Amphetamine-related hospitalizations surged between 2003 and 2015
An analysis conducted by Hennepin Healthcare, University of Minnesota School of Public Health and University of Michigan researchers shows amphetamine-related hospitalizations increased more than 270 percent from 2008 to 2015, costing up to $2.17 billion per year.
The study was recently published in JAMA Network Open.
"It's worrying," said Associate Professor and co-author Nathan Shippee. "The sharp increase in amphetamine-related hospitalizations suggests the need for a public health response; yet, we lack the kind of treatments that we have for opioids."
After a period of decline in the mid-2000s, the reemergence of amphetamine use comes as the public health field pushes to address the ongoing opioid crisis.
To learn more about the scope of the amphetamine problem, the study's lead author Tyler Winkelman and co-investigators analyzed national hospital data on 1.3 million amphetamine-related hospitalization cases in the United States.
The study showed:
- Between 2008 and 2015, amphetamine-related hospitalizations increased from 55,447 to 206,180.
- The majority of amphetamine-related hospitalizations were in the western United States.
- Medicaid was the biggest payer of amphetamine-related hospitalizations across the United States.
- Amphetamine patients had nearly 30 percent higher in-hospital mortality rates compared with other patients, possibly due to the way the drugs harm cardiovascular function.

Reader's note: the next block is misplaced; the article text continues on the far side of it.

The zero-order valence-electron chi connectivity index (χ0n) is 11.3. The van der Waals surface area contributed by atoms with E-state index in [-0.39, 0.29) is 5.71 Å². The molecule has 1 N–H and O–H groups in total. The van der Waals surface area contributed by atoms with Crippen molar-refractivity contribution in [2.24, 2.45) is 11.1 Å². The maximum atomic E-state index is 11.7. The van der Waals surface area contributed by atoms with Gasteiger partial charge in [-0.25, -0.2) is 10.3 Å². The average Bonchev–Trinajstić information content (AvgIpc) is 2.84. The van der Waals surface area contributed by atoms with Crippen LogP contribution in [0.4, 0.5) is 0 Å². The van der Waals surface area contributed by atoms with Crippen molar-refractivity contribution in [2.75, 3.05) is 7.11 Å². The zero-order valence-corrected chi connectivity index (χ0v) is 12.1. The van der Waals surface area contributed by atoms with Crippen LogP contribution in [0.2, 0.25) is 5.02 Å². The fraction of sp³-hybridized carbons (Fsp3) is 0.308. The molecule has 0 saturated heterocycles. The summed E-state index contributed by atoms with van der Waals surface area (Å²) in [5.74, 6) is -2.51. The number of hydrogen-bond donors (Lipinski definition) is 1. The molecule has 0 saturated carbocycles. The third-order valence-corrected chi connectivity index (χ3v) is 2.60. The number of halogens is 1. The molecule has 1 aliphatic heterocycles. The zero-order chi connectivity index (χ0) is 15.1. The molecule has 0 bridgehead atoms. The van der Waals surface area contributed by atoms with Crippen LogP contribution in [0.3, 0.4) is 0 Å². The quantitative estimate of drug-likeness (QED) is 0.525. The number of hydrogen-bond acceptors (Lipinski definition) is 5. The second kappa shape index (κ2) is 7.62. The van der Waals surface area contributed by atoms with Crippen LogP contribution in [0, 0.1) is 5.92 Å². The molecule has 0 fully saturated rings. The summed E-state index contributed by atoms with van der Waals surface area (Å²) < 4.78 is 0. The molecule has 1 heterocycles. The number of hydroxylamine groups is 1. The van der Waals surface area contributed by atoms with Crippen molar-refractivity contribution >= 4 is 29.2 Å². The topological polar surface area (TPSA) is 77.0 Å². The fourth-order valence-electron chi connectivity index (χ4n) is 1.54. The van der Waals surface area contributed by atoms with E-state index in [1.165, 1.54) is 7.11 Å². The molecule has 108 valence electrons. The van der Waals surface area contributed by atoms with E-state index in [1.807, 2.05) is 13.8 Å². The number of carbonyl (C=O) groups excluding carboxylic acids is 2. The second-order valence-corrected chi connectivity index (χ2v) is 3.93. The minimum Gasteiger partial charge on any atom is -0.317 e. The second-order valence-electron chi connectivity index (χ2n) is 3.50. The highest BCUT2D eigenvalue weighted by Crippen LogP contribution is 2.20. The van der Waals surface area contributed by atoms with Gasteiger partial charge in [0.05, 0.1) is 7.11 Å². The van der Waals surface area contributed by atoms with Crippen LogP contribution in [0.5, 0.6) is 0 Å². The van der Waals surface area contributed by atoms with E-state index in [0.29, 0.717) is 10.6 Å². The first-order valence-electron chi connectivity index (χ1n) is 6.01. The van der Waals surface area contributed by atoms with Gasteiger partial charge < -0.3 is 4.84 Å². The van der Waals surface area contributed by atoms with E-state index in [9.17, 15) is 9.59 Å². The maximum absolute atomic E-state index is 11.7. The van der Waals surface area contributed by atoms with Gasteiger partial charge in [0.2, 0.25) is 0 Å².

The researchers point out that, unlike opioids, there are no medicines for amphetamine-use disorders.
"Hospitalizations related to amphetamines were associated with thousands of deaths over our study period," said Winkelman, a physician with Hennepin Healthcare and assistant professor in Internal Medicine and Pediatrics at the University of Minnesota. "We can't just focus our attention on opioids. The nation's response to the opioid epidemic needs to address other substances like amphetamines too."
The study suggests the United States needs to develop improved strategies that prevent people from developing substance use disorders and new drugs and treatments for people who already have them.
"Not only did hospitalizations related to methamphetamine increase most dramatically, we found hospitalizations related to alcohol and most other drugs increased," said study co-author Gavin Bart, a physician and director of Addiction Medicine at Hennepin Healthcare HCMC and associate professor of Medicine at the University of Minnesota. "This underscores the importance of the hospital as a key focal point for initiating treatment for substance use disorders."